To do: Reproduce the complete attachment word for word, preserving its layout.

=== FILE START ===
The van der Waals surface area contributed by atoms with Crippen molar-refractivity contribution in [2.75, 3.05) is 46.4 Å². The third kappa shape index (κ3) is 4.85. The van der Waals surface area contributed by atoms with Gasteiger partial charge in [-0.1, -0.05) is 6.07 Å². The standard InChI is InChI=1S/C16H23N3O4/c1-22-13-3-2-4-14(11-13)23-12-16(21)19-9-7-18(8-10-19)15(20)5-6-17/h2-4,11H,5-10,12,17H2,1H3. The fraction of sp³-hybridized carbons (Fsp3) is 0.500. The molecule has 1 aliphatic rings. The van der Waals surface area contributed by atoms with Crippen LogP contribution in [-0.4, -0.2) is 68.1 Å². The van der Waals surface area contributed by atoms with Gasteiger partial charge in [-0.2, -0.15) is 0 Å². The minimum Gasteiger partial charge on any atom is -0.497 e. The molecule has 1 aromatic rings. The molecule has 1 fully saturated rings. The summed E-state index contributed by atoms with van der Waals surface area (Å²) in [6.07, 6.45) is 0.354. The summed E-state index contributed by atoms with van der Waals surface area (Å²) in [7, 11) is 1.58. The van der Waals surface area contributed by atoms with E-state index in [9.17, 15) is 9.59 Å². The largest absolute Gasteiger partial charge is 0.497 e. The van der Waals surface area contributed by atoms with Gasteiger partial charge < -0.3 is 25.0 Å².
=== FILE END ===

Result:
The van der Waals surface area contributed by atoms with Crippen molar-refractivity contribution in [2.75, 3.05) is 46.4 Å². The third kappa shape index (κ3) is 4.85. The van der Waals surface area contributed by atoms with Gasteiger partial charge in [-0.1, -0.05) is 6.07 Å². The standard InChI is InChI=1S/C16H23N3O4/c1-22-13-3-2-4-14(11-13)23-12-16(21)19-9-7-18(8-10-19)15(20)5-6-17/h2-4,11H,5-10,12,17H2,1H3. The fraction of sp³-hybridized carbons (Fsp3) is 0.500. The molecule has 1 aliphatic rings. The van der Waals surface area contributed by atoms with Crippen LogP contribution in [-0.4, -0.2) is 68.1 Å². The van der Waals surface area contributed by atoms with Gasteiger partial charge in [-0.2, -0.15) is 0 Å². The minimum Gasteiger partial charge on any atom is -0.497 e. The molecule has 1 aromatic rings. The molecule has 1 fully saturated rings. The summed E-state index contributed by atoms with van der Waals surface area (Å²) in [6.07, 6.45) is 0.354. The summed E-state index contributed by atoms with van der Waals surface area (Å²) in [7, 11) is 1.58. The van der Waals surface area contributed by atoms with E-state index in [9.17, 15) is 9.59 Å². The largest absolute Gasteiger partial charge is 0.497 e. The van der Waals surface area contributed by atoms with Gasteiger partial charge < -0.3 is 25.0 Å².